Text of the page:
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Why Jumia chose to list on the NYSE

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Jumia Kenya Managing Director Sam Chapatte shed light on why the e-commerce platform opted to list on the New York Stock Exchange (NYSE).

Branded as a pan-African e-commerce firm, the company went public with an IPO on April 12 at the NYSE.

Dubbed the Amazon of Africa, the parent company  of Jumia Technologies elected to list in New York because of investor understanding over their business model.

“We decided to go through New York because that is where the best understanding of the investor side is about our business model,” he said. “That’s why you see many other global tech companies list in New York as well.”

The Jumia Kenya MD added listing on the NYSE was also geared at affording investors a good return on investment.

“What’s important is that investors understand the business model so that we can raise funding so that we can continue to invest in Kenya and across the rest of the continent,” Chappatte said.

Jumia, which went public on Friday, listed at a share price of USD14.50 (around Ksh1,464.50). Its IPO saw 13.5 million depository receipts offered, amounting to 17.6% of its shares offered.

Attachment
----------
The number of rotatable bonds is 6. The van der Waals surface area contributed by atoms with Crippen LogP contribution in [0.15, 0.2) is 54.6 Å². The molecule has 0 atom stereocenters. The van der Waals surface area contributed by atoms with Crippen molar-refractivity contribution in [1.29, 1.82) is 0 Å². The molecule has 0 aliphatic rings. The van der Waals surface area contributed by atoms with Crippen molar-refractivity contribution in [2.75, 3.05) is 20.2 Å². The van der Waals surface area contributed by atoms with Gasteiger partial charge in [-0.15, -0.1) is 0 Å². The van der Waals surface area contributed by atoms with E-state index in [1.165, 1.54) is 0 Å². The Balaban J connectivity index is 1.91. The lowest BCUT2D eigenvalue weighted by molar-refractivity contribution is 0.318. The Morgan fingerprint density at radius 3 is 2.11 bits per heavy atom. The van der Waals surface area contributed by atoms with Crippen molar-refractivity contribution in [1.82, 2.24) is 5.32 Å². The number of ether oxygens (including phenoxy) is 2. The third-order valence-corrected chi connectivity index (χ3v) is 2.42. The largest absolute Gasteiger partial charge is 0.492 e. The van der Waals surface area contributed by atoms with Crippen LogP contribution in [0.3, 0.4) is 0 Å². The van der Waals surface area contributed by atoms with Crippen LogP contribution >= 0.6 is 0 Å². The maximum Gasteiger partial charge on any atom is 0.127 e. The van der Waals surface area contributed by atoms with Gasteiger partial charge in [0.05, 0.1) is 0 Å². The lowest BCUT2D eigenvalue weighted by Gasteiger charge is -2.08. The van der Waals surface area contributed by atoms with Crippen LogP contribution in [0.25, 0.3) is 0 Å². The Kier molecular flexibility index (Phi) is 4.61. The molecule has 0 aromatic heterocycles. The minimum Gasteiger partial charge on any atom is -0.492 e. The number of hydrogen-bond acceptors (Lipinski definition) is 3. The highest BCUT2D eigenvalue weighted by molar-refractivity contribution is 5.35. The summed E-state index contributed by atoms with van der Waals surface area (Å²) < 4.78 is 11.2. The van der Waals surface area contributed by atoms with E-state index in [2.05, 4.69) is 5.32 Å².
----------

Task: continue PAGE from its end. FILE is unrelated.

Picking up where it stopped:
After a day of listing, its stock had soared 75%, according to Bloomberg.

[Read: How office furniture affects work productivity]

Last year, Jumia made a pre-tax loss of Ksh14 billion, rising from the previous year’s Ksh12.5 billion.

Its losses were attributed to increased investment in its businesses, with the e-commerce firm saying sales were up despite the deficiency.

Chappatte added that the NYSE listing would build customer confidence in online commerce.

“There are still far too many Kenyans who havent’ yet tried online shopping — so we hope this will encourage them to get started,”

The IPO, according to Chappatte, could raise as much as USD100 million (around Ksh10 billion) in funding.

Based in 14 countries in Africa, the firm which was founded in 2012 is not looking to expand to other countries as at the moment although it is “always looking for new opportunities.”

Chappatte added that the listing would pay off in the medium term and long term, using an example of Amazon which he said went public at a “lower price” but which made gains over a period of around 20 years.

Amazon, which is listed on the NASDAQ, has a share price of around USD1,853 (Ksh187,000).

[See Also: Tell-EM PR names Joel Chacha as General Manager]

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Mike Njoroge
Mike Njorogehttp://www.businesstoday.co.ke
Mike Njoroge is the founder of Daystar Oracle and FootballTriangle. He is passionate about news, religion and sports. He can be reached at: [email protected]
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